As usual, David presented the final section of the programme and commenced with Robert Farnon’sSea Shore - a big hit in those distant days when real music sometimes made the ‘Charts’. It was played by Rawicz and Landauer with the Wally Stott Orchestra.

We were then given an opportunity (via DVD) of watching and listening to Robert Farnon talking about his early career.

This was followed by an old favourite ‘Winter Sunshine’ by George Melachrino, arranged by Robert Farnon, who was conducting the BBC Radio Orchestra.

With Christmas just a few weeks away, it was appropriate to close the meeting with Have Yourself a Merry Little Christmas in a Bob Farnon arrangement - performed by Tony Bennett with the London Symphony Orchestra conducted by Don Jackson (recorded at Abbey Road, August 2002 for Hallmark Cards).

It just remained for David to thank everyone for their contributions - the Stanley Black Family (who had to leave early), Vernon Anderson, Tony Clayden, Cab Smith, Paul Barrett not forgetting the helpers on reception. Special thanks were also given to Tony Clayden for his technical services which require a lot of time and effort, and of course, the indefatigable Albert Killman.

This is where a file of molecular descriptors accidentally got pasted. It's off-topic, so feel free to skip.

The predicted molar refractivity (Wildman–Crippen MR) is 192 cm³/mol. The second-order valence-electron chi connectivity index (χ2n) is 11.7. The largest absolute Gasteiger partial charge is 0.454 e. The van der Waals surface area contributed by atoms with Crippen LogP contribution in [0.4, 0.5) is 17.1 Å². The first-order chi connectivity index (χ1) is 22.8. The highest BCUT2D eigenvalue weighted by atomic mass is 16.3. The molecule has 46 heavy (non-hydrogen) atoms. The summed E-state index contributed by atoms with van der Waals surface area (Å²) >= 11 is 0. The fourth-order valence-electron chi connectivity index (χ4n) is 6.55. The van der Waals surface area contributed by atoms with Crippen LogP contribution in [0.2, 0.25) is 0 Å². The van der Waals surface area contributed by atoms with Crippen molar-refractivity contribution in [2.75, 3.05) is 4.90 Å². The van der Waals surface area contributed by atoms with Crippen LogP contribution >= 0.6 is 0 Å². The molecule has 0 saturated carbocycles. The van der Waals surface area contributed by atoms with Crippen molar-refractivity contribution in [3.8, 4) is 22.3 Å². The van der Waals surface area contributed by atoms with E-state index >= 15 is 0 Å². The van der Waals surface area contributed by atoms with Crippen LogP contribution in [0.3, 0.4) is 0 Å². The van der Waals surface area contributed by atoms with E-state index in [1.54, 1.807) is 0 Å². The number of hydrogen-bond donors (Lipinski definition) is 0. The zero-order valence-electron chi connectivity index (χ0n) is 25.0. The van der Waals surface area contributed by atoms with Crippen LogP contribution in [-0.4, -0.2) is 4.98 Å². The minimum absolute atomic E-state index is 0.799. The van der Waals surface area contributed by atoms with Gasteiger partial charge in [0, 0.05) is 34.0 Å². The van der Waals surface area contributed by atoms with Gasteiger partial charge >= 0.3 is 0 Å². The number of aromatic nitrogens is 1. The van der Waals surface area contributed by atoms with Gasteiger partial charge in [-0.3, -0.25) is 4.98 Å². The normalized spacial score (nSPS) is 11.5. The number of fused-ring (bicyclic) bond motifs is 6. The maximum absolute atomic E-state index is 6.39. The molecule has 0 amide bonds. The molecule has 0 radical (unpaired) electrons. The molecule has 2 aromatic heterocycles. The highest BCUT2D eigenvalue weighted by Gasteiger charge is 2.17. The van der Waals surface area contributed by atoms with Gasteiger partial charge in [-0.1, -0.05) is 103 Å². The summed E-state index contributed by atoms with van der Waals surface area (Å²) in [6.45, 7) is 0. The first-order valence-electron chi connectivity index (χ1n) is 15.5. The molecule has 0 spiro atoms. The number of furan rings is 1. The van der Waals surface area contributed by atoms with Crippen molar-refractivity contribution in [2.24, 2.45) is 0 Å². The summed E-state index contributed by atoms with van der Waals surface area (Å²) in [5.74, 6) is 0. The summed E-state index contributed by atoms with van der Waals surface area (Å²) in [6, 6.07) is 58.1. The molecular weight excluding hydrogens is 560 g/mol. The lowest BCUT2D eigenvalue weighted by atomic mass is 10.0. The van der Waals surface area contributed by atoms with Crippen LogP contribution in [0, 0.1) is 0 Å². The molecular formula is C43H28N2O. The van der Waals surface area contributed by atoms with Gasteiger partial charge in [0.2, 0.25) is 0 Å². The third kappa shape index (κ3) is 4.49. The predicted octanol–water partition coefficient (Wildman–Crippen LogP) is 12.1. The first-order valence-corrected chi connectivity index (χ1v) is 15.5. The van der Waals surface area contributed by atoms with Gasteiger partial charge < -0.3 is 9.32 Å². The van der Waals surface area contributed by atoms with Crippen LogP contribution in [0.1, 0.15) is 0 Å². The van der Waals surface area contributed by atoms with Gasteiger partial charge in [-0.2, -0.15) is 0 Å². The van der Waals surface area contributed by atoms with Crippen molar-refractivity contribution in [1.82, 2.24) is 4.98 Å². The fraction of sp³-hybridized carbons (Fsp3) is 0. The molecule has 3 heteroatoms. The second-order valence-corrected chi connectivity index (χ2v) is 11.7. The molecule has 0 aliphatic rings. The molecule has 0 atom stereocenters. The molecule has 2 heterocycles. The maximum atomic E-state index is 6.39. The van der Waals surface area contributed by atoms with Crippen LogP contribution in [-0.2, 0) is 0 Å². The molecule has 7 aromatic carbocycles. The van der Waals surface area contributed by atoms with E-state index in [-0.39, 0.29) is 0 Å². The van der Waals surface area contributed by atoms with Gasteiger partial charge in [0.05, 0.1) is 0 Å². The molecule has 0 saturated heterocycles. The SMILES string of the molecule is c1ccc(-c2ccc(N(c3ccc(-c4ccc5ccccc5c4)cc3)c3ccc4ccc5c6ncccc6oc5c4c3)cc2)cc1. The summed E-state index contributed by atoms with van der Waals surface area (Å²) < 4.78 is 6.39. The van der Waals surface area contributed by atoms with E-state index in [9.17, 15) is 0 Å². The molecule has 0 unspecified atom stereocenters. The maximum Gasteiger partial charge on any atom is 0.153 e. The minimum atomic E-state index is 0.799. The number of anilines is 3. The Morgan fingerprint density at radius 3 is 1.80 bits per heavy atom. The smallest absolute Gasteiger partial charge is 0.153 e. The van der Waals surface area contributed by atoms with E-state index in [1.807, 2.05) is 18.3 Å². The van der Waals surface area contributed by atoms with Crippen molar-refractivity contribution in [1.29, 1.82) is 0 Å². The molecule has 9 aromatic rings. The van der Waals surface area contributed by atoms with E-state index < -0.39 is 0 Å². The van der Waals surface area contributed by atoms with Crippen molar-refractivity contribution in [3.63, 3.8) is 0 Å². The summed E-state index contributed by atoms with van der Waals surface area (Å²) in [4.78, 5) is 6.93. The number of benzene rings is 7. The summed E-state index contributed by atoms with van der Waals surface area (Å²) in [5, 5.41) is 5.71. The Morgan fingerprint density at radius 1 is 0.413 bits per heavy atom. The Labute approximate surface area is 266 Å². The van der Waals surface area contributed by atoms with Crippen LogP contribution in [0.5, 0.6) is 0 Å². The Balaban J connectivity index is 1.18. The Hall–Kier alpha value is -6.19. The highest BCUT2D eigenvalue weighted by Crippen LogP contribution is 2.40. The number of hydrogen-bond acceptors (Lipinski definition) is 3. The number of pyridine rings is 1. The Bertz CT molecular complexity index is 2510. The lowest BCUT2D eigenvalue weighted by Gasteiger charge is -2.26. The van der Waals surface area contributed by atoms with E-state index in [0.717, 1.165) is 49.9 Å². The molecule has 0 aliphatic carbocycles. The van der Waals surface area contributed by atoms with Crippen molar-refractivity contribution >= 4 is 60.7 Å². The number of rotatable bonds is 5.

The meeting dispersed to Robert Farnon’s Melody Fair, followed by Carioca (from a radio broadcast by the Robert Farnon Orchestra), Canadian Caravan from Leslie Jones and his Orchestra of London, and finally, a Christmas Medley from Tony Bennett accompanied by Robert Farnon.

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About Geoff 123
Geoff Leonard was born in Bristol. He spent much of his working career in banking but became an independent record producer in the early nineties, specialising in the works of John Barry and British TV theme compilations.
He also wrote liner notes for many soundtrack albums, including those by John Barry, Roy Budd, Ron Grainer, Maurice Jarre and Johnny Harris. He co-wrote two biographies of John Barry in 1998 and 2008, and is currently working on a biography of singer, actor, producer Adam Faith.
He joined the Internet Movie Data-base (www.imdb.com) as a data-manager in 2001 and looked after biographies, composers and the music-department, amongst other tasks. He retired after nine years loyal service in order to continue writing.